On the One Year Anniversary of My Cancer Surgery

I don’t often talk about myself on this blog, but I will today because it’s the one-year anniversary of my cancer surgery.

I am a survivor. I intend to stay that way.

On July 22, 2014, around 1pm, I arrived at Florida Hospital to prep for my surgery. I remember feeling extremely nervous, but I had confidence in my surgeon, Dr, Brudie. As I mentioned before she’s a rockstar when it comes to this kind of robotic surgery, so I knew I was in good hands.

But any medical procedure isn’t without risks, and I still had horrible memories of when I spent three weeks on a respirator in I.C.U. following a heart surgery in 2012. My friend Carol kept me company while I waited for the surgery and helped to keep my spirits up.

Then the nurse finally started giving me my I.V. drugs around 2:30pm, including a sedative, and the last thing I remember is being wheeled out of the pre-op area.

The next thing I know I’m in a curtained room, it’s dark, and I hurt like hell from my chest on down to my knees. The clock by the bed said it’s a little after 12…I guessed that meant midnight. I was mummy-wrapped into the bed, so it took me a few groggy minutes to free a arm to find the nurse call button.

She finally comes and gives me some pills, and I drift off, reawakening around 2:30am. The nurse comes in a little bit after that and says it’s time for me to get up and start walking.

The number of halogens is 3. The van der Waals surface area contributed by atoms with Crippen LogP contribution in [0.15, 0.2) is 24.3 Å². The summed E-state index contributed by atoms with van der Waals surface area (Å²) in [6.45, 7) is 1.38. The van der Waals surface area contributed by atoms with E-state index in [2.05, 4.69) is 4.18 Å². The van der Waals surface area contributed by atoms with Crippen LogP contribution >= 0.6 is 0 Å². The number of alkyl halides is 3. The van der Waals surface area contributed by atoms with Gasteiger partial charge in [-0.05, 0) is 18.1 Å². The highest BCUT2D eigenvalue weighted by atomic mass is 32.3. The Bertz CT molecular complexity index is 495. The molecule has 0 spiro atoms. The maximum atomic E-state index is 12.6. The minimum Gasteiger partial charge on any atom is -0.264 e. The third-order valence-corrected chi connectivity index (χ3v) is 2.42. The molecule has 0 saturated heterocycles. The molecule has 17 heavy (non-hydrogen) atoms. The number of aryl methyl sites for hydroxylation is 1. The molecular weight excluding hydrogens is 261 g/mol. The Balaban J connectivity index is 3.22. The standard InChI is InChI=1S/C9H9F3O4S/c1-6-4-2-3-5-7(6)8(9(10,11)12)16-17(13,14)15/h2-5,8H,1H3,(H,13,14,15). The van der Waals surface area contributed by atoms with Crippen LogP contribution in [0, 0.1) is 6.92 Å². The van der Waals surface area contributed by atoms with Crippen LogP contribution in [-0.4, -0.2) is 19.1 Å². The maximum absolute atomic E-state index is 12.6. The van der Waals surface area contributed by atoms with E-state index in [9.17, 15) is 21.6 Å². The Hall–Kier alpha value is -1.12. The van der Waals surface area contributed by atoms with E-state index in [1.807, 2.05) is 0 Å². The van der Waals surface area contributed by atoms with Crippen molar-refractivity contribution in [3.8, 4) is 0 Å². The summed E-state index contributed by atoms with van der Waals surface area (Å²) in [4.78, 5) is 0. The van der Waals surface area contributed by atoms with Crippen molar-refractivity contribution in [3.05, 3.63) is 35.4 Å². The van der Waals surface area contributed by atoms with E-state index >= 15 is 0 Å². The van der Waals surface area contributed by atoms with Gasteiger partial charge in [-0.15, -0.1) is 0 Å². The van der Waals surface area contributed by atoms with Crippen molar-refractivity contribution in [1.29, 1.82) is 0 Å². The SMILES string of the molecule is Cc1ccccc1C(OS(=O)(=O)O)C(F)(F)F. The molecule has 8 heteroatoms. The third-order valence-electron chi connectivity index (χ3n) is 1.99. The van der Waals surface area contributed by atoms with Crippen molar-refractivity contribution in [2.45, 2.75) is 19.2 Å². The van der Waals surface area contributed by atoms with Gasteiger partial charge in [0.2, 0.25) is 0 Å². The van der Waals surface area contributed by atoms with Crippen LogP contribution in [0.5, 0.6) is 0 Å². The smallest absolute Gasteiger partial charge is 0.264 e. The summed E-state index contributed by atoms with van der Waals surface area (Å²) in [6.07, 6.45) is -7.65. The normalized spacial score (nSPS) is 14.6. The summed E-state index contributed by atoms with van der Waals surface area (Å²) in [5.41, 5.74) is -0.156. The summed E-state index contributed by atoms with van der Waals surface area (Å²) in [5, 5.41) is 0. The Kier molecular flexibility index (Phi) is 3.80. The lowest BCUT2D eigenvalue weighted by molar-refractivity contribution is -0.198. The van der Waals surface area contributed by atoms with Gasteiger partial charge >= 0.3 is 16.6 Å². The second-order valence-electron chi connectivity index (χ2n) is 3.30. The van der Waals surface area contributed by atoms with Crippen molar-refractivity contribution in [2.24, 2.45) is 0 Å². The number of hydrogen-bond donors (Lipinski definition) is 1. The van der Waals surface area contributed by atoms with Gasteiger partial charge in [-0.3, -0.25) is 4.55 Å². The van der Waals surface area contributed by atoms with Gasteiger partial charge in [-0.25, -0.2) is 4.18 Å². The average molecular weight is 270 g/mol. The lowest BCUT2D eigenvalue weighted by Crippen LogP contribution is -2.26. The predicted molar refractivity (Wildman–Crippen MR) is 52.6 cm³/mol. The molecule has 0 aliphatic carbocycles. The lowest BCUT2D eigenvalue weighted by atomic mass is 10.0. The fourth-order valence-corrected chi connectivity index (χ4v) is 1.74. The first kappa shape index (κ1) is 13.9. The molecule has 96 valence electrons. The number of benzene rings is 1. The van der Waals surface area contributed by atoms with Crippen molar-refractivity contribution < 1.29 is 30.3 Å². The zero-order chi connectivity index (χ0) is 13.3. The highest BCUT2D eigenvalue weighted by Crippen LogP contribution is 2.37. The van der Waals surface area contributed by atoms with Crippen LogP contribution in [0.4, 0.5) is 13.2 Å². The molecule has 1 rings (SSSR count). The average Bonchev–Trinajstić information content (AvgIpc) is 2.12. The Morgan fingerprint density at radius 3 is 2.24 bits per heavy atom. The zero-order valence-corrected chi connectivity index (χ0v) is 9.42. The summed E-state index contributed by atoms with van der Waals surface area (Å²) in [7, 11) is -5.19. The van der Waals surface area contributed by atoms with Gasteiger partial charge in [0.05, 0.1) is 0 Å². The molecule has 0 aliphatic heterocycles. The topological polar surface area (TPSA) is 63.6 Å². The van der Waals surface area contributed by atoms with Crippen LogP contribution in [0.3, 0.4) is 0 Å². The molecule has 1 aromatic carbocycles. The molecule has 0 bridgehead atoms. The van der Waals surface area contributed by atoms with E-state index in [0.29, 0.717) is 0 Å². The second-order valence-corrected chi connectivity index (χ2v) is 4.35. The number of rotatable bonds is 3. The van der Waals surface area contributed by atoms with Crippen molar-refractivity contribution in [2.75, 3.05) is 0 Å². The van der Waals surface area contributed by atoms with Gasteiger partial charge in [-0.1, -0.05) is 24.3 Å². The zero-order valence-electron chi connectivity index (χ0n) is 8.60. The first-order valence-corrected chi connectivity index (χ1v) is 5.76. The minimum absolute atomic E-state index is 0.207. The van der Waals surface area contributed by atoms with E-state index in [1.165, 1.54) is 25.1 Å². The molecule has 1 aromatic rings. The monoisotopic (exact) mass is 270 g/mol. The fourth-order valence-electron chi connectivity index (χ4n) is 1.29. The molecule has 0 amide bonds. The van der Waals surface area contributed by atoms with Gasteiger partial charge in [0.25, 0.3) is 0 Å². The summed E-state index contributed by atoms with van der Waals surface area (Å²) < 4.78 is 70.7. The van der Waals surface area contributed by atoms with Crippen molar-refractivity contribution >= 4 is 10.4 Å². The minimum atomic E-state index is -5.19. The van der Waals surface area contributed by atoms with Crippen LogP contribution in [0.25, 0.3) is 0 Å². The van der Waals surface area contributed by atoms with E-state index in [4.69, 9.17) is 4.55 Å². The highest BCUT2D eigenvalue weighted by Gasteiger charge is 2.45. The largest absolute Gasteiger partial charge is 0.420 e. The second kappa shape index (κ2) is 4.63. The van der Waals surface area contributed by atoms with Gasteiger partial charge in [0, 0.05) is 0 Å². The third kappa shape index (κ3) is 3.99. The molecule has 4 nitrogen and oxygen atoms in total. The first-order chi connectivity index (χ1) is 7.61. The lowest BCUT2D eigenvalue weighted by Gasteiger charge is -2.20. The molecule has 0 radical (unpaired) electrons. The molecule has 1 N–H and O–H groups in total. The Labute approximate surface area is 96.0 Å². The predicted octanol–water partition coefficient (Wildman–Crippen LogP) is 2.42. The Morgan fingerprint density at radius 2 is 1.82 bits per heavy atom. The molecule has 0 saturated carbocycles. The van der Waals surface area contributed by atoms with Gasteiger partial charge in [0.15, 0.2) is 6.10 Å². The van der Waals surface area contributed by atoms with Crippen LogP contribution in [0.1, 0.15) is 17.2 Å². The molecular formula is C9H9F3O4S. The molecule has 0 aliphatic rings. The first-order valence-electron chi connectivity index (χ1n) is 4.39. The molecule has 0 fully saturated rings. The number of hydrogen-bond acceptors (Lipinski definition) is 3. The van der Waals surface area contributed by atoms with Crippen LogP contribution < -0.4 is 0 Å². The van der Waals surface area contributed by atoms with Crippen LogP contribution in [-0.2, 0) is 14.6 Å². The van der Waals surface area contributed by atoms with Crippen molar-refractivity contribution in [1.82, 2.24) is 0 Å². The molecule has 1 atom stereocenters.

What?? I just had major surgery.

And as she said that, she reached up under my gown and pulled out my catheter. YEOUCH!!! A little warning would’ve been nice. She then pulled me to sit upright and basically badgered me until I was on my feet. Her bedside manner really needed work, and she was really starting to piss me off.

I eventually trudged the 30 or so feet to the restroom and gingerly examined myself. Five small incisions on my abdomen, but I really hurt below, which I shouldn’t have. Plus I was bleeding slightly. Later in the morning when my doctor did her rounds, I discovered there was a problem getting my uterus out through the incisions, so they had to take it out the other way. That explained the pain and all the stitches.

But the good news is it looked like the cancer was all contained in what was removed. It didn’t appear to have spread to my lymph nodes – this was later confirmed in tests of 2 lymph nodes they removed during the surgery.

Because they caught it all with the surgery, I only needed radiation treatments afterwards, and not chemo.This I was very thankful for.

When all was said and done, I was in and out in about 24 hours. I went home and proceeded to sleep for about three days straight with pain killers. The worst part was standing at Walmart after leaving the hospital, waiting for them to fill my prescriptions. I was too sore to sit down on their metal bench, but barely strong enough to stand up. It seemed to take forever to get my prescriptions filled.

But here I am…one year later and five months out from my cancer-free diagnosis. This surgery saved my life, and I’m thankful for it every day.

I’m also thankful for my friends, many who are like family to me, for helping to keep my spirits up through what was one of the scariest times of my life.

One year…hard to believe…but I’m still here, and I have survived cancer, which is something my mother and father were not able to do. I still have to worry about it returning, as my types of cancer often do, but if it does, I will kick its ass again.

I am a survivor. I intend to stay that way.

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